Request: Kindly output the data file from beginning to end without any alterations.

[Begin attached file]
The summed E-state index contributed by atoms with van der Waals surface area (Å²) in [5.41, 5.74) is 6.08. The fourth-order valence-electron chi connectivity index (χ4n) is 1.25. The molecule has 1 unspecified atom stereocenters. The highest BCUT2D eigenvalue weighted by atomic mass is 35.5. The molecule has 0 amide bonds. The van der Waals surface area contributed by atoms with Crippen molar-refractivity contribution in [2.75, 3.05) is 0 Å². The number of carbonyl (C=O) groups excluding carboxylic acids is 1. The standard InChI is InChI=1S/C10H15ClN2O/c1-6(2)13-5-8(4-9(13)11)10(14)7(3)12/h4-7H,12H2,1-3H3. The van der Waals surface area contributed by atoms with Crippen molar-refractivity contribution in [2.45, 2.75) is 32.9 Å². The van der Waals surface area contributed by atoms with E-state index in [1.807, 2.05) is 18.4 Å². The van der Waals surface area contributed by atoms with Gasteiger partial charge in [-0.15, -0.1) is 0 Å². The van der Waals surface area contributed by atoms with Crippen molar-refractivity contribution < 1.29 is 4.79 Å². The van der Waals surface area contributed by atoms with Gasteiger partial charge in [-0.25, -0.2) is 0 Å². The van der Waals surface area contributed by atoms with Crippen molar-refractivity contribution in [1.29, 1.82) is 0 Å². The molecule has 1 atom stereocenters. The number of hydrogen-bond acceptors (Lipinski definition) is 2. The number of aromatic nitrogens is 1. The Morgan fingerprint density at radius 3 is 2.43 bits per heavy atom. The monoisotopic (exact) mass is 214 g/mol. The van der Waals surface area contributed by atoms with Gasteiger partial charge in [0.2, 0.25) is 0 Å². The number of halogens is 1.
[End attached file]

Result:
The summed E-state index contributed by atoms with van der Waals surface area (Å²) in [5.41, 5.74) is 6.08. The fourth-order valence-electron chi connectivity index (χ4n) is 1.25. The molecule has 1 unspecified atom stereocenters. The highest BCUT2D eigenvalue weighted by atomic mass is 35.5. The molecule has 0 amide bonds. The van der Waals surface area contributed by atoms with Crippen molar-refractivity contribution in [2.75, 3.05) is 0 Å². The number of carbonyl (C=O) groups excluding carboxylic acids is 1. The standard InChI is InChI=1S/C10H15ClN2O/c1-6(2)13-5-8(4-9(13)11)10(14)7(3)12/h4-7H,12H2,1-3H3. The van der Waals surface area contributed by atoms with Crippen molar-refractivity contribution in [2.45, 2.75) is 32.9 Å². The van der Waals surface area contributed by atoms with E-state index in [1.807, 2.05) is 18.4 Å². The van der Waals surface area contributed by atoms with Gasteiger partial charge in [-0.15, -0.1) is 0 Å². The van der Waals surface area contributed by atoms with Crippen molar-refractivity contribution < 1.29 is 4.79 Å². The van der Waals surface area contributed by atoms with Gasteiger partial charge in [-0.25, -0.2) is 0 Å². The van der Waals surface area contributed by atoms with Crippen molar-refractivity contribution in [1.29, 1.82) is 0 Å². The molecule has 1 atom stereocenters. The number of hydrogen-bond acceptors (Lipinski definition) is 2. The number of aromatic nitrogens is 1. The Morgan fingerprint density at radius 3 is 2.43 bits per heavy atom. The monoisotopic (exact) mass is 214 g/mol. The van der Waals surface area contributed by atoms with Gasteiger partial charge in [0.2, 0.25) is 0 Å². The number of halogens is 1.